Our exclusive tour of the next generation pony with its design team
by Evan Orensten in Design on 05 December 2013
How do you design the next version of an American classic? Nearly 50 years since its introduction and more than nine million cars later, the Ford Mustang is one of very few cars to be in continuous production for more than five decades. It’s also a car with a very loyal fan base, boasting the most liked Facebook page with more than 5.5 million fans and hundreds of clubs all around the world, including one in China and one for owners of yellow Mustangs. Moving the Mustang forward is on the one hand “a challenge,” says Moray Callum, who was just named Vice President of Design for all Ford and Lincoln cars globally, and “a design brief that was quite easy” on the other. Therein lies the dilemma of evolving a much loved symbol of American motoring—how far can you take it to excite new customers while not turning off those who are so passionate about it. “It is a sort of tightrope to walk to get it right because you know you're damned if you do, damned if you don't. It's important to get that mix right for the majority of people who want this car to move forward,” says Callum. “You really want to say ‘We could change this completely,’ but you're probably not going to. Where is that cutoff point where you say it’s not a Mustang anymore and it's not relevant to [fans] anymore. You find that point, but then I think you can push the edges of that as you move forward.”
We think they got it just right.
At first glance the 2015 Mustang isn’t radically different than the current model—no gull wing doors or rear-mounted engine and it retains, nearly identically, its wheelbase—but it is substantially different in just about every way, built from the ground up, with a much lower, wider, aggressive stance and a much needed overhaul and upgrade to the interior. Each aspect of the car has been improved, from increased storage and passenger room to seating to a brand new suspension, new conveniences and upgraded performance. The car, in fact, shares little other than its name and some design cues with its older versions. It even sports a new pony. While most cars at Ford are designed with a global market in mind, the Mustang was designed unabashedly America first, though it will be sold globally and even feature right hand drive for the first time.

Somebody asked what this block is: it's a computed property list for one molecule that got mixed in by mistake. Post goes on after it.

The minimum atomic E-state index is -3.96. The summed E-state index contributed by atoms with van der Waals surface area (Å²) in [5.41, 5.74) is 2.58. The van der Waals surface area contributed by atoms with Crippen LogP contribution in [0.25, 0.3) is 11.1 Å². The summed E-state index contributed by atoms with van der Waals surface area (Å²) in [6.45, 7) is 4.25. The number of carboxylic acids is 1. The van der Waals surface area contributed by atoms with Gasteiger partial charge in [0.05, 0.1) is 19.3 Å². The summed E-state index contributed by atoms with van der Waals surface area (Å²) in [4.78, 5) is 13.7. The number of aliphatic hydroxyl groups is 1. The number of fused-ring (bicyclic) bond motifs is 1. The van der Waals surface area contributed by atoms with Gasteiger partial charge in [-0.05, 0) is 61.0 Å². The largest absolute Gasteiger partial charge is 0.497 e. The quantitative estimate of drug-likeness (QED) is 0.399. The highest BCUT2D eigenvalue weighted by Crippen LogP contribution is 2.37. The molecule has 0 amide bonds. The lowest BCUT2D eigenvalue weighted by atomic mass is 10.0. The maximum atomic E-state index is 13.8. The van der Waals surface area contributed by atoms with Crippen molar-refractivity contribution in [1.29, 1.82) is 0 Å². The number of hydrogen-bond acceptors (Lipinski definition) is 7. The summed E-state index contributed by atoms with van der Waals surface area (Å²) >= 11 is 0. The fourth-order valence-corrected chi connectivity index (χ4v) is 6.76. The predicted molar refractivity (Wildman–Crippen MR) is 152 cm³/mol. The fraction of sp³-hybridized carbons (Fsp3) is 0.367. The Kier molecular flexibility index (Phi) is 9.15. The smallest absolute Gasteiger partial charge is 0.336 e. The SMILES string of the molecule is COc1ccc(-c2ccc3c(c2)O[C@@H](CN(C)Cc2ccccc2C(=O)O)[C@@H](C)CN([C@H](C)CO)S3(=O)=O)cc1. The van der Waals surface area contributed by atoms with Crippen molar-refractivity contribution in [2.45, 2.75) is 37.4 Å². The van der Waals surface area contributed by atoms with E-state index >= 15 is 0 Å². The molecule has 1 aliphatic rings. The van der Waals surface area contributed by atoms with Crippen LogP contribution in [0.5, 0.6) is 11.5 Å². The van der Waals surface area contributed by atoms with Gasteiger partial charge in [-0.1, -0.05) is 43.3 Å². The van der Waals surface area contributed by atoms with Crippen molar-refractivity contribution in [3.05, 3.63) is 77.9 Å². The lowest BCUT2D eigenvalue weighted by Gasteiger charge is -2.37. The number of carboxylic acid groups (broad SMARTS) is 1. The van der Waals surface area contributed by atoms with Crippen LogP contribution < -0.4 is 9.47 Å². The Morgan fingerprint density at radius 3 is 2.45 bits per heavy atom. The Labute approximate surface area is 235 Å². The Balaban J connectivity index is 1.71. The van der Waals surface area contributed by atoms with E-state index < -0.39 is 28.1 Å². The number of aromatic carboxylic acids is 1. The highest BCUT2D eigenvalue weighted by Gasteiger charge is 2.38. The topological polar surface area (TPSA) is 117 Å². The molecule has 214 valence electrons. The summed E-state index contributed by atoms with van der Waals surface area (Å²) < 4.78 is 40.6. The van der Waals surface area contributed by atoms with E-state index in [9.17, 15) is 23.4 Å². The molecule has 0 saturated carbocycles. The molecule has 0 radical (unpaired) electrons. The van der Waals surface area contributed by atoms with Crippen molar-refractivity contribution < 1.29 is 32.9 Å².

We were fortunate to get an in-depth look at the Mustang with some of its key designers—Joel Piaskowski (Design Director), Doyle Letson (Design Chief, Global Interiors), Kemal Curic (Design Manager, Exterior), Susan Lampinen (Group Chief Designer, Color and Materials) and Moray Callum. Dean Weber, who heads up Ford’s amazing archives, walked us through some of the car’s history and helped put it all into perspective.
“We've increased the rake of the fastback, so the whole car looks more Mustang, but at the same time I think more legitimate as a sports car… Everyone wanted to make the car as tight around the mechanics as possible, which is an engineering desire, but at the same time we needed to give it the sculpture, stance and rawness that is Mustang too,” says Callum. “It's a Mustang, but it's changed, it's moved on, it's gotten more legitimate.” When asked if there is a strong American sense to its design, he said “It has to be to America what a Porsche is to Germany, it has to be 100 percent American. It's a sort of fist hitting solid rock, crashing its way through the air. There's something unsubtle about it, which I think is exactly what you need to retain, but at the same time, getting a car that's as well-designed as possible. There's a balance. It should be proud to be an American icon. I think that's the way we'll sell it around the world.” Kemal Curic, who headed up the Mustang’s exterior design, literally couldn’t keep his hands off of it. “It’s fearless. It has a face like a shark waiting to bite. It’s a car you want to touch. You can just see yourself washing it, really feeling its lines.” Most noticeably the rear glass tapers toward the tail, allowing a much wider and more dramatic ledge. The car retains some of its classic signature design elements—the tribar taillights, the new LED fins in the front lights (only on the GT edition) a nod to the fins in the first model, the grill, but it isn’t saddled by them. Some of its new features, like the lip that surrounds the car serve dual purposes. Visually it helps define the car’s shape, though its primary role is preventing stones from hitting the car’s body panels, which are now lower.